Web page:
(new Handler()).postDelayed(new Runnable() {
            @Override
            public void run() {
                startScanningBluetooth();
            }
        }, 5000);
    }

The service crashed:

2019-11-21 11:49:45.550 729-763/? D/BluetoothManagerService: MESSAGE_ENABLE(0): mBluetooth = null

    --------- beginning of crash
2019-11-21 11:49:45.556 8629-8856/com.locuslabs.android.sdk E/AndroidRuntime: FATAL EXCEPTION: Timer-1
    Process: com.locuslabs.android.sdk, PID: 8629
    java.lang.RuntimeException: Can't create handler inside thread that has not called Looper.prepare()
        at android.os.Handler.<init>(Handler.java:203)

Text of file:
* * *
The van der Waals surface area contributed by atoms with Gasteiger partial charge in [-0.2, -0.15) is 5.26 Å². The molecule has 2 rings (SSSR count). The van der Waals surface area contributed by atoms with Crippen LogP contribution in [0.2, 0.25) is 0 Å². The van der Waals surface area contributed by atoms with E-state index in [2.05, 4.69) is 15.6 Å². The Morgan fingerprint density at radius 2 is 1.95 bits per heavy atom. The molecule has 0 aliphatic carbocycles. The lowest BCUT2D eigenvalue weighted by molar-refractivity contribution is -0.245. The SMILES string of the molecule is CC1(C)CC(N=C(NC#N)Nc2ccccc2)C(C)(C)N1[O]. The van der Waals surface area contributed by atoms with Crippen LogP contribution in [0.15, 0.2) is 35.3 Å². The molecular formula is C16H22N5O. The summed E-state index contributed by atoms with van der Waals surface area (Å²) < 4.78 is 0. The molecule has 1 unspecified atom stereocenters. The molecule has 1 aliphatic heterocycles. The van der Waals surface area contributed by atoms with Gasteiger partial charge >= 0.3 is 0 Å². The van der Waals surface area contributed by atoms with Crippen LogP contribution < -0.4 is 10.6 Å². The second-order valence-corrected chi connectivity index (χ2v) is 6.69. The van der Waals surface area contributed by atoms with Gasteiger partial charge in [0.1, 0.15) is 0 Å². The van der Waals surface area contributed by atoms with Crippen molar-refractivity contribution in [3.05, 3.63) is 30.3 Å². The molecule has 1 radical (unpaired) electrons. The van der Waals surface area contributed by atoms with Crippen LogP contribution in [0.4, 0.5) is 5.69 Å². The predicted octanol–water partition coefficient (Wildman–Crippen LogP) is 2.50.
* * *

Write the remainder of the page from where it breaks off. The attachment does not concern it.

at android.os.Handler.<init>(Handler.java:117)
        at com.locuslabs.sdk.ibeacon.BeaconScannerJobService.startScanningBluetoothAndBroadcastAnyBeaconsFoundAndUpdatePersistentNotification(BeaconScannerJobService.java:120)
        at com.locuslabs.sdk.ibeacon.BeaconScannerJobService.access$500(BeaconScannerJobService.java:36)
        at com.locuslabs.sdk.ibeacon.BeaconScannerJobService$2$1.run(BeaconScannerJobService.java:96)
        at java.util.TimerThread.mainLoop(Timer.java:555)
        at java.util.TimerThread.run(Timer.java:505)

So I changed from Handler to Timer as follows:

   (new Timer()).schedule(new TimerTask() {
                @Override
                public void run() {
                    startScanningBluetooth();
                }
            }, 5000);

Now the code doesn’t throw the RuntimeException anymore.